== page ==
LANSING – The Michigan Department of Health and Human Services (MDHHS) and the University of Michigan Youth Policy Lab have announced the selection of 11 provider agencies to participate in a rigorous impact evaluation of Michigan’s Maternal Infant Health Program (MIHP), the state’s largest evidence-based home visiting program.
Participating providers will receive funding and technical assistance to implement intensive recruitment and outreach strategies to enroll eligible families in MIHP. The 11 agencies selected to participate in the evaluation represent multiple provider types, including independent freestanding providers, local health departments, health systems and federally qualified health centers, and are located in many regions of the state.
The agencies are as follows:
- Central Michigan District Health Department
- Hurley Medical Center
- My Pregnancy Coach
- Twenty Hands
- All My Children
- Choice One MIHP
- District Health Department #10
- Hackley Community Care Center
- Ingham County Health Department
- Mother’s Friend
- Silverspoon Services
Central Michigan District Health Department, Hurley Medical Center, My Pregnancy Coach and Twenty Hands will begin piloting their intensive outreach strategies in February 2021. The remaining agencies are expected to begin their work in August 2021.
“MIHP provides families with crucial resources and support to ensure infants have a healthy beginning to life,” said Dr. Joneigh Khaldun, chief medical executive and chief deputy for health. “Even during a pandemic, MIHP providers are finding creative ways to stay connected to families so that parents can safely receive home visiting services. This evaluation will help us learn more about MIHP’s effectiveness and identify the best ways to increase participation.”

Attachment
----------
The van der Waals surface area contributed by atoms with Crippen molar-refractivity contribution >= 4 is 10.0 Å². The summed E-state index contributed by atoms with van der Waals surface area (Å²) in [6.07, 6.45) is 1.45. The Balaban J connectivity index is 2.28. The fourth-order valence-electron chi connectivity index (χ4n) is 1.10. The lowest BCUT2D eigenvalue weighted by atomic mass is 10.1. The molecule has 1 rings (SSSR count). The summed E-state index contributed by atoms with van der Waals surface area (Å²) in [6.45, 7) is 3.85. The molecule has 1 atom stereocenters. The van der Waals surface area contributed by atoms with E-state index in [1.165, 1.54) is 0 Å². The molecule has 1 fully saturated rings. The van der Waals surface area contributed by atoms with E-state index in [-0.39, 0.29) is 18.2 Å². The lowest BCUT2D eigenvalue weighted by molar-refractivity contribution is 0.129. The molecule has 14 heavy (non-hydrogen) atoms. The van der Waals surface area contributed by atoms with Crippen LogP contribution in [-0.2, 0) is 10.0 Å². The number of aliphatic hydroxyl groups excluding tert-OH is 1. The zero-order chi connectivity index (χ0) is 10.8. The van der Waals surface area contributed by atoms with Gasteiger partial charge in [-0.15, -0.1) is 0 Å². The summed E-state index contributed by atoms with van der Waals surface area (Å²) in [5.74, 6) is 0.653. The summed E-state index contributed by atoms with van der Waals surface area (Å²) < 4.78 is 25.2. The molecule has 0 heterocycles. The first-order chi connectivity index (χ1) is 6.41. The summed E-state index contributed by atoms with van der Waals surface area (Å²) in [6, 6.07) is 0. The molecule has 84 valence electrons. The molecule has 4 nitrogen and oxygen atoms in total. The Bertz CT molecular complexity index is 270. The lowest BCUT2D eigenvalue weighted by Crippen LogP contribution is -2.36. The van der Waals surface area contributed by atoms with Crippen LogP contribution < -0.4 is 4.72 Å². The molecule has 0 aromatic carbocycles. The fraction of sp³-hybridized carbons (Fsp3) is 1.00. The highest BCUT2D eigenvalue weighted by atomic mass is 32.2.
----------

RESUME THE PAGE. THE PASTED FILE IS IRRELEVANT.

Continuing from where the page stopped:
With support from a grant from Arnold Ventures, a Houston-based philanthropy with a core mission of investing in evidence-based solutions that maximize opportunity and minimize injustice, MDHHS and the Youth Policy Lab aim to understand MIHP’s impact on maternal health, birth outcomes and health care use. The evaluation is intended to identify effective strategies to increase participation in MIHP and to advance effective practices to improve maternal and infant health in Michigan.
As part of this project, nearly $350,000 will go directly to selected MIHP agencies to hire community health workers to conduct intensive outreach to pregnant and/or parenting families of newborns. The study will support Michigan’s efforts to improve maternal and infant health, and to help reduce disparities in health outcomes.
The University of Michigan Youth Policy Lab helps community and government agencies make better decisions by measuring what really works. For more information contact Andrea Plevek at firstname.lastname@example.org.
Lynn Sutfin, 517-241-2112, SutfinL1@michigan.gov